We started today by going up Ball Pass – it was definitely not a “ball buster” as the app indicated, but that may just be because our legs were nice and fresh. The descent on the other hand was slower than we would have liked, but quite neat as it was an old burned area and we could see the trees starting to fill in again.

Once we reached the highway, we had to go right back up again towards Numa Pass. It wasn’t a challenging ascent, but it was long, hot and exposed as it went through an area that burned in 2013. When we reached Floe Lake, we were very hot and in definite need of a break, but probably not as much of a break as we took – we ended up sticking around the lake for over an hour before we left to continue to our campground.

When we reached Numa Creek, it was very busy, all the main sites were occupied and all that remained were very neglected ones in the back. We happily grabbed the one that had the fewest branches and settled in for the night.

Day 24 – Back into the wilderness (sorta)

GDT kms: 19.1 + 1.8 on the second half of the Sunshine Village alternate

We woke up very excited to be able to finally leave Banff and get back on the trail and away from people (sorta). We grabbed the buffet breakfast at our hotel before catching a 5 min cab ride to another hotel where we’d be able to catch the shuttle to Sunshine Village. Since it was the weekend, we’d be able to take the gondola up to the trail rather than the bus we had to take down a few days ago. It was a pretty standard gondola ride, although a bit longer than we were expecting.

Once we got on the trail, despite the gentle grade, we were both quite slow after two days of minimal movement. It took probably two hours for us to really get in the zone again, at which point it was almost lunch. Unfortunately, all the points that looked like good lunch spots were already occupied by lots of hikers, so we decided to press on to Egypt Lake.

At the lake, we went into the shelter for a lunch experience with fewer bugs. There were four hikers already in the shelter, but they left shortly after and we got to enjoy our lunch by ourselves for a bit. We then set off to climb Whistling Pass. The climb was nice and easy and offered great views at the top.

We reached our campsite a bit before 6 pm and found that 2/5 sites were already occupied. We quickly snagged one and within 15 minutes another two groups arrived and occupied the remaining sites. Dinner was also a group affair, but it was nice to be able to sit and eat even if we didn’t get the solitude we have gotten used to on the trail. It seems like the next few days will be equally busy as we’ll be on the Rockwall Trail, so hopefully we acclimatize to our new normal soon!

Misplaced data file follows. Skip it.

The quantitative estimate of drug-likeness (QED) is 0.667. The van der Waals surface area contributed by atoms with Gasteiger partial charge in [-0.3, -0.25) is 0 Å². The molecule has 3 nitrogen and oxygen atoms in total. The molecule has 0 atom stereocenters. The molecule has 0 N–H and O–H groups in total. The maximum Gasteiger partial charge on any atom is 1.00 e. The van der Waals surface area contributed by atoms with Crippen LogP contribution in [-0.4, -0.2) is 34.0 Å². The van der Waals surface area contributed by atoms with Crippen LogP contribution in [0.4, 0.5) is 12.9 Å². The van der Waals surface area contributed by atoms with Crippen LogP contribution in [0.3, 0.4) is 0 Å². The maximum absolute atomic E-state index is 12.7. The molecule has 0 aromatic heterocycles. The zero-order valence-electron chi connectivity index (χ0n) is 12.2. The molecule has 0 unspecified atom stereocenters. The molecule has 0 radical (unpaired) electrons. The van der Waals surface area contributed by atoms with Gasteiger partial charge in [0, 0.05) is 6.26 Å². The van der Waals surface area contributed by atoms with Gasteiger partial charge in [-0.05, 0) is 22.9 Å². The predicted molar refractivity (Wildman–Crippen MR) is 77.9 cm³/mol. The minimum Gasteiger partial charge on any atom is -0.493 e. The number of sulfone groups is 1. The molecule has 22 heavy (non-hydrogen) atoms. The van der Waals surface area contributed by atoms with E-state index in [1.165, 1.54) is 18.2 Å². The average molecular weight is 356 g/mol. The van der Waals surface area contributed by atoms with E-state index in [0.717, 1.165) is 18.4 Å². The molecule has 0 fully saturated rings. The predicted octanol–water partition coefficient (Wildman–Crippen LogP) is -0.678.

Day 22 and 23 – Highly unrecommended double zero in Banff

GDT kms: 0️⃣

We had planned for one zero day in Banff, but we ended up taking two as we got to Banff a day ahead of schedule and we wanted to try and stick to our permit dates if possible. I’d definitely not recommend doing this.

Banff is absurdly expensive – as someone who lives in a city that has tourist-trappy areas and a tourist-trappy ski town nearby, I thought I understood expensive, but I definitely didn’t.

If you need to replace or repair gear, Banff is a worthwhile stop, as there are plenty of well-stocked outdoor stores. If you have a connection/someone to stay with it might also be worth it. Otherwise I suspect you’ll be like us and spend way too much time watching bad reality television in your too expensive hotel room, spend way too much money eating dinner at restaurants, and get very frustrated with all the tourists who don’t seem to understand how to walk on busy sidewalks.

Day 21 – Back into civilization

GDT kms: 20 + 1.2 on Sunshine Village alternate

We got out of Og Lake nice and early and enjoyed the rolling hills before we started climbing up to Citadel Pass. The pass wasn’t too hard, but was definitely a bit more sloggy than I would have preferred.

We reached Howard Douglas Lake a bit before lunchtime and decided to keep going and get lunch when we reached Sunshine Village as it wasn’t too far ahead. As we got closer to Sunshine Village, the trail progressively turned into a smooth gravel path.

At the ski hill, we were delighted to find nachos, chicken wings and wifi. We were less delighted when went to leave and discovered our options for getting to Banff were a 5 km walk down a road or a $30 bus ride (this was the “discounted” one-way ticket too). We opted for the bus ride as we were pretty done with roadwalking unless we were obligated to as part of the trail.

We then made our way to Banff and our very expensive hotel that would be our home for the next few days and settled in for the night after showers and dinner.